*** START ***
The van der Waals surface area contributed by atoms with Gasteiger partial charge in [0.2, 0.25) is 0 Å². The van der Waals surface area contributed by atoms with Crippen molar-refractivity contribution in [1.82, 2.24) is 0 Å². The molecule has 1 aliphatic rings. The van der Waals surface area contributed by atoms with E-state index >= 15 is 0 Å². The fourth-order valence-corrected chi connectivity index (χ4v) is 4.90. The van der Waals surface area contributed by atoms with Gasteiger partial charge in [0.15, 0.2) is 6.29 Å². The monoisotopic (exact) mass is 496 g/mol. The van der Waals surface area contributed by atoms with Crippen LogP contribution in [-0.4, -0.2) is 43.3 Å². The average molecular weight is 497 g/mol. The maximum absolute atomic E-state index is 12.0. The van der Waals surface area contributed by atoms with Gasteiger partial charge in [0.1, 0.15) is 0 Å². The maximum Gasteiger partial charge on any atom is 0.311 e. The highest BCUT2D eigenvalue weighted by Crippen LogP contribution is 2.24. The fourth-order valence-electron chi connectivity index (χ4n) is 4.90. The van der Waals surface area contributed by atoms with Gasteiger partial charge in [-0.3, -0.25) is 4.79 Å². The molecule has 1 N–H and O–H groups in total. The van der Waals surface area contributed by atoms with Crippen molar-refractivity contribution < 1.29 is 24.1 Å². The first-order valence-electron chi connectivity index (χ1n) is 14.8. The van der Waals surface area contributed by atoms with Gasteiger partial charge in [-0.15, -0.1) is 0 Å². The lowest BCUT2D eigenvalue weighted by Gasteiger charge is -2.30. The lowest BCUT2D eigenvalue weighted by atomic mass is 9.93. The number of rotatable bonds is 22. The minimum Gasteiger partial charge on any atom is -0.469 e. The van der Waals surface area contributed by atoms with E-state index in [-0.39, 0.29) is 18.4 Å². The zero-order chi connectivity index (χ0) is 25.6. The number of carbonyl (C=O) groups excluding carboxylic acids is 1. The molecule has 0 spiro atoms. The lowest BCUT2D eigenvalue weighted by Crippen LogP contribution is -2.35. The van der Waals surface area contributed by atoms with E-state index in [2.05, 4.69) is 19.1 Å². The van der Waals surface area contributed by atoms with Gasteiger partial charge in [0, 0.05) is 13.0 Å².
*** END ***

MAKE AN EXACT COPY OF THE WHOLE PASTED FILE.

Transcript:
The van der Waals surface area contributed by atoms with Gasteiger partial charge in [0.2, 0.25) is 0 Å². The van der Waals surface area contributed by atoms with Crippen molar-refractivity contribution in [1.82, 2.24) is 0 Å². The molecule has 1 aliphatic rings. The van der Waals surface area contributed by atoms with E-state index >= 15 is 0 Å². The fourth-order valence-corrected chi connectivity index (χ4v) is 4.90. The van der Waals surface area contributed by atoms with Gasteiger partial charge in [0.15, 0.2) is 6.29 Å². The monoisotopic (exact) mass is 496 g/mol. The van der Waals surface area contributed by atoms with Crippen LogP contribution in [-0.4, -0.2) is 43.3 Å². The average molecular weight is 497 g/mol. The maximum absolute atomic E-state index is 12.0. The van der Waals surface area contributed by atoms with Gasteiger partial charge in [0.1, 0.15) is 0 Å². The maximum Gasteiger partial charge on any atom is 0.311 e. The highest BCUT2D eigenvalue weighted by Crippen LogP contribution is 2.24. The fourth-order valence-electron chi connectivity index (χ4n) is 4.90. The van der Waals surface area contributed by atoms with Gasteiger partial charge in [-0.3, -0.25) is 4.79 Å². The molecule has 1 N–H and O–H groups in total. The van der Waals surface area contributed by atoms with Crippen molar-refractivity contribution < 1.29 is 24.1 Å². The first-order valence-electron chi connectivity index (χ1n) is 14.8. The van der Waals surface area contributed by atoms with Gasteiger partial charge in [-0.15, -0.1) is 0 Å². The lowest BCUT2D eigenvalue weighted by Gasteiger charge is -2.30. The lowest BCUT2D eigenvalue weighted by atomic mass is 9.93. The number of rotatable bonds is 22. The minimum Gasteiger partial charge on any atom is -0.469 e. The van der Waals surface area contributed by atoms with E-state index in [-0.39, 0.29) is 18.4 Å². The zero-order chi connectivity index (χ0) is 25.6. The number of carbonyl (C=O) groups excluding carboxylic acids is 1. The molecule has 0 spiro atoms. The lowest BCUT2D eigenvalue weighted by Crippen LogP contribution is -2.35. The van der Waals surface area contributed by atoms with E-state index in [2.05, 4.69) is 19.1 Å². The van der Waals surface area contributed by atoms with Gasteiger partial charge in [0, 0.05) is 13.0 Å².